And all of this is probably the most I've stated out loud, anywhere, to anyone is the last two years. After I hit Post As… I will resume being the person I have outlined. It's who I am now. A shell of my former self. I can only wait to see if I change back someday. I have a feeling it will involve unplugging permanently, though.

  3. What a great piece, Sue!

    I have also found that I get a lot of joy out of helping people. And along the way, have discovered that I am a great networker, because I help people. I didn't set out to become a networker (ask Alice!) but that was an unlooked for result.

    I did not know about your interest in religion We'll have to talk about that some time. I have a B.A. and an M.A. in Religious Studies.


  4. This is a great post about compassion. I will be linking to it over at Chew The Fat. The older I get I feel the pull to focus on the common threads of all religions. Thanks for the article.

  5. Oh, I certainly didn't cover everything! I would really like to hear
    peoples' take on compassion and communication. It's an important topic!

    You're very right about the fact that online, we often don't have body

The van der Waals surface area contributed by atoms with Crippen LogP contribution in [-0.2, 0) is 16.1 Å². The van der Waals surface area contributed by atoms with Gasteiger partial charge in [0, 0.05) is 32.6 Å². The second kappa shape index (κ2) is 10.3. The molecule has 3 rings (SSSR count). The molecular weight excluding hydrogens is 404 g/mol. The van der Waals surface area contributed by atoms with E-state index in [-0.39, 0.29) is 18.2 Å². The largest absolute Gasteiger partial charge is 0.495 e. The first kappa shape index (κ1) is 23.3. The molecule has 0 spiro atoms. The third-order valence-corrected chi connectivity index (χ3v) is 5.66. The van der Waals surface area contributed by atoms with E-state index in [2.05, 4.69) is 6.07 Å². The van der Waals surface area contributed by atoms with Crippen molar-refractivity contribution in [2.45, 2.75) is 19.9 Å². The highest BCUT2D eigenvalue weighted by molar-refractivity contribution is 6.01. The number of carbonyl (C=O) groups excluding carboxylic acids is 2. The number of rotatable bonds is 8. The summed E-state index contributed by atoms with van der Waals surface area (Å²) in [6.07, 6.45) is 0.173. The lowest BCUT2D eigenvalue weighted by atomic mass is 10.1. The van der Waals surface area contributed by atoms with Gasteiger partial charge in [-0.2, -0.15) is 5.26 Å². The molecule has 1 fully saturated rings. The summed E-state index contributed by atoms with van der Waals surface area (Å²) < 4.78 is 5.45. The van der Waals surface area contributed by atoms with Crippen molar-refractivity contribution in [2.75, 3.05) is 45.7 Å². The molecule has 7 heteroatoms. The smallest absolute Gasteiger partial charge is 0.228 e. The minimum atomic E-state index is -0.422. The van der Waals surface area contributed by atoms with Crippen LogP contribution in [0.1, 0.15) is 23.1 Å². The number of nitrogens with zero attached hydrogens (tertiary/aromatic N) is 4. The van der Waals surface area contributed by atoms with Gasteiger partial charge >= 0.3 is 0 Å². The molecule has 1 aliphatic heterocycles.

language to guide us to the next step with others. This can make things very
    complicated. It takes practice to be able to read between the lines of what
    others are saying, and it takes time to listen and learn about what drives
    others, what they are passionate about.

    Thanks for taking the time to share your thoughts!

  6. Well, everyone must set their own limits on what they provide for free, that
    is definitely true and I definitely am in favour of that. Compassion, I
    think, is slightly different. One can be a compassionate listener without
    being attached to the outcome of that compassion.

    But at the same time, one must be careful, because being compassionate makes
    one vulnerable, and susceptible to people taking advantage of that
    compassion. It's a delicate balance, and the balance is different for